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LO5 Exercise 5 Zoo Inc paid $268,000 to purchase 80% of the outstanding stock of Bird Corporation, on December 31, 2005. The following year-end information was available just before the purchase: Zoo Book Value Bird  Book Value Bird Fair Value Cash $ 378,000 $ 40,000 $ 40,000 Accounts Receivable 130,000 76,000 76,000 Inventory 240,000 50,000 55,000 Land 220,000 80,000 55,000 Plant and equipment-net 660,000 200,000 215,000 $ 1,628,000 $ 446,000 $ Accounts Payable $ 440,000 $ 11,000 $ 11,000 Bonds Payable 468,000 100,000 95,000 Capital stock, $10 par value 200,000 Capital stock, $15 par value 225,000 Additional paid-in capital 200,000 80,000 Retained earnings 320,000 30,000 $ 1,628,000 $ 446,000 Required: 1. Prepare.

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LO5 Exercise 4 Sandpiper Inc. acquired a 30% interest in Shore Corporation for $27,000 cash on January 1, 2005, when Shore’s stockholders’ equity consisted of $30,000 of capital stock and $20,000 of retained earnings. Shore Corporation reported net income of $18,000 for 2005. The allocation of the $12,000 excess of cost over.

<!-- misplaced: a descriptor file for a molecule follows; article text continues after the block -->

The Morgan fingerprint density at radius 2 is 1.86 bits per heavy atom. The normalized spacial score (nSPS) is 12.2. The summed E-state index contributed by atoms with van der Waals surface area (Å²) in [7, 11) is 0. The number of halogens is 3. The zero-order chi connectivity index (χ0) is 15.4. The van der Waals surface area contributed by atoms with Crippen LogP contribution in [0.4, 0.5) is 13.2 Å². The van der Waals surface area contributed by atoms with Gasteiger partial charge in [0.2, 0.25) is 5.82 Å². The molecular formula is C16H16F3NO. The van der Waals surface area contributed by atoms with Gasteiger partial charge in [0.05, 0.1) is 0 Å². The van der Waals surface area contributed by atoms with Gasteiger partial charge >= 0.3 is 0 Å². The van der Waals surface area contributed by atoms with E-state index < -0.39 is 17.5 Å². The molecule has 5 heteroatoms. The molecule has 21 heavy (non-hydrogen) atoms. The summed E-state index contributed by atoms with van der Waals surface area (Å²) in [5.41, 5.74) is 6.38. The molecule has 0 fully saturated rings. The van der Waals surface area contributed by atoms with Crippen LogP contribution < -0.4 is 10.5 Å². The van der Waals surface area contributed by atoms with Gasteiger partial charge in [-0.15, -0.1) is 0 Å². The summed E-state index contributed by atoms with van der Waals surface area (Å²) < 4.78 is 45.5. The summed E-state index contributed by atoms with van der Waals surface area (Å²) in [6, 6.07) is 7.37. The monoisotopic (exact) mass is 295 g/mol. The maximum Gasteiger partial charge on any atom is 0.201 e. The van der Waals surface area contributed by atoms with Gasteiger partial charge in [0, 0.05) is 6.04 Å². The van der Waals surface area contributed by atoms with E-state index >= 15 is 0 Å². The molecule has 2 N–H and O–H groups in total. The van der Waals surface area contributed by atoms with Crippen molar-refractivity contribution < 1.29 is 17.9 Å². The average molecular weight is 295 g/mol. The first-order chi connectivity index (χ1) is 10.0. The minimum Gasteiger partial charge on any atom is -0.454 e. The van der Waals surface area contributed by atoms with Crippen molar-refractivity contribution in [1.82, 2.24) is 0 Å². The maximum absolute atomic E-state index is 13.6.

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Exercise 4 The balance sheets of Palisade Company and Salisbury Corporation were as follows on December 31, 2004:                                  Palisade         Salisbury Current Assets $  260,000 $  120,000 Equipment-net    440,000    480,000 Buildings-net    600,000    200,000 Land    100,000    200,000 Total Assets $1,400,000 $1,000,000 Current Liabilities    100,000    120,000 Common Stock, $5 par 1,000,000    400,000 Paid-in Capital    100,000    280,000 Retained Earnings    200,000    200,000 Total Liabilities and Stockholders' equity $1,400,000 $1,000,000 On January 1, 2005.